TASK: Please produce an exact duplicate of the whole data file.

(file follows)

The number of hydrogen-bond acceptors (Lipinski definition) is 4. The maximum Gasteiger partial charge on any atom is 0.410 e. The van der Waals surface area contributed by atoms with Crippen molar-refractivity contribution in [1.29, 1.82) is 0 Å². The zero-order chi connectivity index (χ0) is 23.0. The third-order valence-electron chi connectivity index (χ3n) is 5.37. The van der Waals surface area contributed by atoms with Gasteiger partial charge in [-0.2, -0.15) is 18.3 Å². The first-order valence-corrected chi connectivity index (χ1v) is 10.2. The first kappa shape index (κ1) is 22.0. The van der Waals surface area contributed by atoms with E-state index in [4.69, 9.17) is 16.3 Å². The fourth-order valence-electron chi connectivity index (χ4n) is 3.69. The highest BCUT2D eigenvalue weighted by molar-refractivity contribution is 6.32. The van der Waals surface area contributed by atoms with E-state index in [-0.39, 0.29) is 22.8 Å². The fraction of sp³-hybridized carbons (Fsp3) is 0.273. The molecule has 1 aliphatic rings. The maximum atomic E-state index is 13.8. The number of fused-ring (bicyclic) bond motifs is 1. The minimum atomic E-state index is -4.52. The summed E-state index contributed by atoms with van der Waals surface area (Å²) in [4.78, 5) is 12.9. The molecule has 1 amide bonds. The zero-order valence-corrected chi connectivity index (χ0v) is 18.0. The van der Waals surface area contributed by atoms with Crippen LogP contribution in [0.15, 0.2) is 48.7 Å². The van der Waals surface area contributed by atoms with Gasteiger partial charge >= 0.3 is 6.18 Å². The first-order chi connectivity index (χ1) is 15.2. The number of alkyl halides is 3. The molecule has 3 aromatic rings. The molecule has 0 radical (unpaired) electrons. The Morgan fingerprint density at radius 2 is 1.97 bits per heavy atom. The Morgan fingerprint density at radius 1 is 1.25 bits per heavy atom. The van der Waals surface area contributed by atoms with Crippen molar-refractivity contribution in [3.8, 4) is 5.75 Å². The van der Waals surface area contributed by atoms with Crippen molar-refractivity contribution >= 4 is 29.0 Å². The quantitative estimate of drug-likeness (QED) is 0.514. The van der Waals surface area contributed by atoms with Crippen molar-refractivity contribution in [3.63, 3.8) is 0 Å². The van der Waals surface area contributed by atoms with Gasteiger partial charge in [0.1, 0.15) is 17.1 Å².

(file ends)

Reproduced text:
The number of hydrogen-bond acceptors (Lipinski definition) is 4. The maximum Gasteiger partial charge on any atom is 0.410 e. The van der Waals surface area contributed by atoms with Crippen molar-refractivity contribution in [1.29, 1.82) is 0 Å². The zero-order chi connectivity index (χ0) is 23.0. The third-order valence-electron chi connectivity index (χ3n) is 5.37. The van der Waals surface area contributed by atoms with Gasteiger partial charge in [-0.2, -0.15) is 18.3 Å². The first-order valence-corrected chi connectivity index (χ1v) is 10.2. The first kappa shape index (κ1) is 22.0. The van der Waals surface area contributed by atoms with E-state index in [4.69, 9.17) is 16.3 Å². The fourth-order valence-electron chi connectivity index (χ4n) is 3.69. The highest BCUT2D eigenvalue weighted by molar-refractivity contribution is 6.32. The van der Waals surface area contributed by atoms with E-state index in [-0.39, 0.29) is 22.8 Å². The fraction of sp³-hybridized carbons (Fsp3) is 0.273. The molecule has 1 aliphatic rings. The maximum atomic E-state index is 13.8. The number of fused-ring (bicyclic) bond motifs is 1. The minimum atomic E-state index is -4.52. The summed E-state index contributed by atoms with van der Waals surface area (Å²) in [4.78, 5) is 12.9. The molecule has 1 amide bonds. The zero-order valence-corrected chi connectivity index (χ0v) is 18.0. The van der Waals surface area contributed by atoms with Crippen LogP contribution in [0.15, 0.2) is 48.7 Å². The van der Waals surface area contributed by atoms with Gasteiger partial charge >= 0.3 is 6.18 Å². The first-order chi connectivity index (χ1) is 15.2. The number of alkyl halides is 3. The molecule has 3 aromatic rings. The molecule has 0 radical (unpaired) electrons. The Morgan fingerprint density at radius 2 is 1.97 bits per heavy atom. The Morgan fingerprint density at radius 1 is 1.25 bits per heavy atom. The van der Waals surface area contributed by atoms with Crippen molar-refractivity contribution in [3.8, 4) is 5.75 Å². The van der Waals surface area contributed by atoms with Crippen molar-refractivity contribution >= 4 is 29.0 Å². The quantitative estimate of drug-likeness (QED) is 0.514. The van der Waals surface area contributed by atoms with Crippen molar-refractivity contribution in [3.63, 3.8) is 0 Å². The van der Waals surface area contributed by atoms with Gasteiger partial charge in [0.1, 0.15) is 17.1 Å².